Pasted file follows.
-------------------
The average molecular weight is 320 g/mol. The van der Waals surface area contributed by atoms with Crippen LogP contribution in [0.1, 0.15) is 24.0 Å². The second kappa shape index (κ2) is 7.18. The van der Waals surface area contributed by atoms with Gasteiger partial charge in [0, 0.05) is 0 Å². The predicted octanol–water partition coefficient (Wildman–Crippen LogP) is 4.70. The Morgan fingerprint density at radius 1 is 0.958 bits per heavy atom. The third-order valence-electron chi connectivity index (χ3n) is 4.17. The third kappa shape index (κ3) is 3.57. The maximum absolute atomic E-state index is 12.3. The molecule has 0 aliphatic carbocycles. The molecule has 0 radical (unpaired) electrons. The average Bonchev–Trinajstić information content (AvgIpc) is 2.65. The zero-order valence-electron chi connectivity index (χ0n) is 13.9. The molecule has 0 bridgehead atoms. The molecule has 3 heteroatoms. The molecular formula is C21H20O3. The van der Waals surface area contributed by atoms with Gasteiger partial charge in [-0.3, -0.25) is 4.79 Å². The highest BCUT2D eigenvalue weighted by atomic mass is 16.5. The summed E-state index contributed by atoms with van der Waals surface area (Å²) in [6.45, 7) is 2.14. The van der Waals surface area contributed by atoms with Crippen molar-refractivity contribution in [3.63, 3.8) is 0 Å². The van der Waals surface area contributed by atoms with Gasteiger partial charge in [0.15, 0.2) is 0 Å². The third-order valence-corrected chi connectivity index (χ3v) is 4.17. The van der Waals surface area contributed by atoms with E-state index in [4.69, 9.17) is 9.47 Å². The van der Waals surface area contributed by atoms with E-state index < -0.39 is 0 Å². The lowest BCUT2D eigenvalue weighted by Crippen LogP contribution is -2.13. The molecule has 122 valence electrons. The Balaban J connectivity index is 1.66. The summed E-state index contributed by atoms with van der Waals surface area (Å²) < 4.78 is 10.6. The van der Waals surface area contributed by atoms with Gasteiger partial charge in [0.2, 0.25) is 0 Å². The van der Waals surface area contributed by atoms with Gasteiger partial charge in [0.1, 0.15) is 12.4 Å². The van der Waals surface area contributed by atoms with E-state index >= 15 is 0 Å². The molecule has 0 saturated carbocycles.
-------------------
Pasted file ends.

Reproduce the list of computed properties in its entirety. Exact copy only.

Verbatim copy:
The average molecular weight is 320 g/mol. The van der Waals surface area contributed by atoms with Crippen LogP contribution in [0.1, 0.15) is 24.0 Å². The second kappa shape index (κ2) is 7.18. The van der Waals surface area contributed by atoms with Gasteiger partial charge in [0, 0.05) is 0 Å². The predicted octanol–water partition coefficient (Wildman–Crippen LogP) is 4.70. The Morgan fingerprint density at radius 1 is 0.958 bits per heavy atom. The third-order valence-electron chi connectivity index (χ3n) is 4.17. The third kappa shape index (κ3) is 3.57. The maximum absolute atomic E-state index is 12.3. The molecule has 0 aliphatic carbocycles. The molecule has 0 radical (unpaired) electrons. The average Bonchev–Trinajstić information content (AvgIpc) is 2.65. The zero-order valence-electron chi connectivity index (χ0n) is 13.9. The molecule has 0 bridgehead atoms. The molecule has 3 heteroatoms. The molecular formula is C21H20O3. The van der Waals surface area contributed by atoms with Gasteiger partial charge in [-0.3, -0.25) is 4.79 Å². The highest BCUT2D eigenvalue weighted by atomic mass is 16.5. The summed E-state index contributed by atoms with van der Waals surface area (Å²) in [6.45, 7) is 2.14. The van der Waals surface area contributed by atoms with Crippen molar-refractivity contribution in [3.63, 3.8) is 0 Å². The van der Waals surface area contributed by atoms with Gasteiger partial charge in [0.15, 0.2) is 0 Å². The third-order valence-corrected chi connectivity index (χ3v) is 4.17. The van der Waals surface area contributed by atoms with E-state index in [4.69, 9.17) is 9.47 Å². The van der Waals surface area contributed by atoms with E-state index < -0.39 is 0 Å². The lowest BCUT2D eigenvalue weighted by Crippen LogP contribution is -2.13. The molecule has 122 valence electrons. The Balaban J connectivity index is 1.66. The summed E-state index contributed by atoms with van der Waals surface area (Å²) < 4.78 is 10.6. The van der Waals surface area contributed by atoms with Gasteiger partial charge in [0.2, 0.25) is 0 Å². The van der Waals surface area contributed by atoms with Gasteiger partial charge in [0.1, 0.15) is 12.4 Å². The van der Waals surface area contributed by atoms with E-state index >= 15 is 0 Å². The molecule has 0 saturated carbocycles.